Mindfulness is the idea of learning how to be fully present and engaged in the moment, aware of your thoughts and feelings without distraction or judgment. Just as you eat food and take yoga classes to nourish your body, you need to nourish your mind in order to keep it healthy and well. If we think of mindfulness like food for the mind, the concept becomes a lot easier to grasp. Let’s start by talking about what mindfulness is.
Mindfulness is a state of being when your body and mind are in the same place at the same time. That means bringing attention to what you are doing and where you are, without worrying about the future or the past.
Think of it like you’re sitting at your desk and eating a granola bar and all of a sudden you’re aware that you’re sitting at your desk and eating a granola bar. You’re not worried about what you’re going to eat for dinner or thinking about how you embarrassed yourself earlier this morning. You’re just in that moment, as it happens.
Mindfulness has been around for thousands of years with roots in Eastern religions such as Hinduism and Buddhism. However, mindfulness became increasingly popular in the West primarily because of Jon Kabat-Zinn who created the Mindfulness-Based Stress Reduction program in the 1970s.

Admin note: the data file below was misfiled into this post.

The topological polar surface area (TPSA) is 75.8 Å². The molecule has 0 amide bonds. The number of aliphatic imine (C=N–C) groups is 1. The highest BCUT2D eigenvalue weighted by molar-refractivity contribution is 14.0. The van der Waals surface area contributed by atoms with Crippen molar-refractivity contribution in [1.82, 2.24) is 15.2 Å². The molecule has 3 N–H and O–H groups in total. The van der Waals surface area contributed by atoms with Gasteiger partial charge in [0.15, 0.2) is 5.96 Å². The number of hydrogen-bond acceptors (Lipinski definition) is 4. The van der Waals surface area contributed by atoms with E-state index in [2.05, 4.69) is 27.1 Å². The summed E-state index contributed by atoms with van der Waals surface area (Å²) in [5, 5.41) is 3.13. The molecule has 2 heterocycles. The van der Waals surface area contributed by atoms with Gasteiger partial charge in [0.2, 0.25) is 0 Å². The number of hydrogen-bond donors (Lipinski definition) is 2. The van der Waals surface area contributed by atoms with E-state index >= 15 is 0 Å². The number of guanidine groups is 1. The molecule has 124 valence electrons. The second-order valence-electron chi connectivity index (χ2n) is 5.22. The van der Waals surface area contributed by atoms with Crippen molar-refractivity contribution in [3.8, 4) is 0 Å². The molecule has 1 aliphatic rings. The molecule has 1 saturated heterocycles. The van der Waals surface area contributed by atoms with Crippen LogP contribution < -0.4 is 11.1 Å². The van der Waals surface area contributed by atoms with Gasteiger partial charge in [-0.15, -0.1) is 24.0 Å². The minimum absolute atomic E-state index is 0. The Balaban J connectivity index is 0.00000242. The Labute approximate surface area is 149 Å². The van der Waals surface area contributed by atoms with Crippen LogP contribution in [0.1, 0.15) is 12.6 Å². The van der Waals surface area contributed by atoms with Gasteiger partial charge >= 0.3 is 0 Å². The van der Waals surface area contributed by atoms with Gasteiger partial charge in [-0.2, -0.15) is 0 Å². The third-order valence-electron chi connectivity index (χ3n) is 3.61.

In the early 2000s, there was an explosion of research in mindfulness interventions which could explain why mindfulness has become so popular today. In a society where busyness and burnout are the norm, mindfulness offers an alternate experience of living that has been shown to provide enormous benefits.
Facts that must be known about mindfulness.
- Mindfulness is not obscure or exotic.
It’s familiar to us because it’s what we already do, how we already are. It takes many shapes and goes by many names.
- Mindfulness is not a special added thing we do.
We already have the capacity to be present, and it doesn’t require us to change who we are. But we can cultivate these innate qualities with simple practices that are scientifically demonstrated to benefit ourselves, our loved ones, our friends and neighbours, the people we work with, and the institutions and organizations we take part in.
- You don’t need to change.
Solutions that ask us to change who we are or become something we’re not have failed us over and over again. Mindfulness recognizes and cultivates the best of who we are as human beings.
- Mindfulness has the potential to become a transformative social phenomenon.
- Anyone can do it.
Mindfulness practice cultivates universal human qualities and does not require anyone to change their beliefs. Everyone can benefit and it’s easy to learn.
- It’s a way of living.
Mindfulness is more than just a practice. It brings awareness and caring into everything we do—and it cuts down needless stress. Even a little makes our lives better.
- It’s evidence-based.
We don’t have to take mindfulness on faith. Both science and experience demonstrate its positive benefits for our health, happiness, work, and relationships.
- It sparks innovation.
As we deal with our world’s increasing complexity and uncertainty, mindfulness can lead us to effective, resilient, low-cost responses to seemingly intransigent problems.
How To Sit For Meditation: